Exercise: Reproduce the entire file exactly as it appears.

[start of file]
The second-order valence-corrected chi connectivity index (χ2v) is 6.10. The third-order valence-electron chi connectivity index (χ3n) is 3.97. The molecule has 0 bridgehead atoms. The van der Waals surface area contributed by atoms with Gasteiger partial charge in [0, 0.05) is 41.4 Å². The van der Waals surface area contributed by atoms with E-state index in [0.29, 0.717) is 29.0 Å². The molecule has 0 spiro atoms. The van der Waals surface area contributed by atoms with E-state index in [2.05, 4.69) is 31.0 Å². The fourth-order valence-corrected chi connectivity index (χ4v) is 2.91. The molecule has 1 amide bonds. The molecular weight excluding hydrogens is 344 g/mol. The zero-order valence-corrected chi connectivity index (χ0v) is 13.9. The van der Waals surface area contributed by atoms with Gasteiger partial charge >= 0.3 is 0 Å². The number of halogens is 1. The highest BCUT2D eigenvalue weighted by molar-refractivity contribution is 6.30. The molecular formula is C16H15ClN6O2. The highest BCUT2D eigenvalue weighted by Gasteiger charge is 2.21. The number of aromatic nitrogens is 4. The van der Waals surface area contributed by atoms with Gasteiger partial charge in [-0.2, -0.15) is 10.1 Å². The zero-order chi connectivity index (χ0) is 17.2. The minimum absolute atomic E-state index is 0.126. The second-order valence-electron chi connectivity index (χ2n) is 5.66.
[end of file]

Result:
The second-order valence-corrected chi connectivity index (χ2v) is 6.10. The third-order valence-electron chi connectivity index (χ3n) is 3.97. The molecule has 0 bridgehead atoms. The van der Waals surface area contributed by atoms with Gasteiger partial charge in [0, 0.05) is 41.4 Å². The van der Waals surface area contributed by atoms with E-state index in [0.29, 0.717) is 29.0 Å². The molecule has 0 spiro atoms. The van der Waals surface area contributed by atoms with E-state index in [2.05, 4.69) is 31.0 Å². The fourth-order valence-corrected chi connectivity index (χ4v) is 2.91. The molecule has 1 amide bonds. The molecular weight excluding hydrogens is 344 g/mol. The zero-order valence-corrected chi connectivity index (χ0v) is 13.9. The van der Waals surface area contributed by atoms with Gasteiger partial charge >= 0.3 is 0 Å². The number of halogens is 1. The highest BCUT2D eigenvalue weighted by molar-refractivity contribution is 6.30. The molecular formula is C16H15ClN6O2. The highest BCUT2D eigenvalue weighted by Gasteiger charge is 2.21. The number of aromatic nitrogens is 4. The van der Waals surface area contributed by atoms with Gasteiger partial charge in [-0.2, -0.15) is 10.1 Å². The zero-order chi connectivity index (χ0) is 17.2. The minimum absolute atomic E-state index is 0.126. The second-order valence-electron chi connectivity index (χ2n) is 5.66.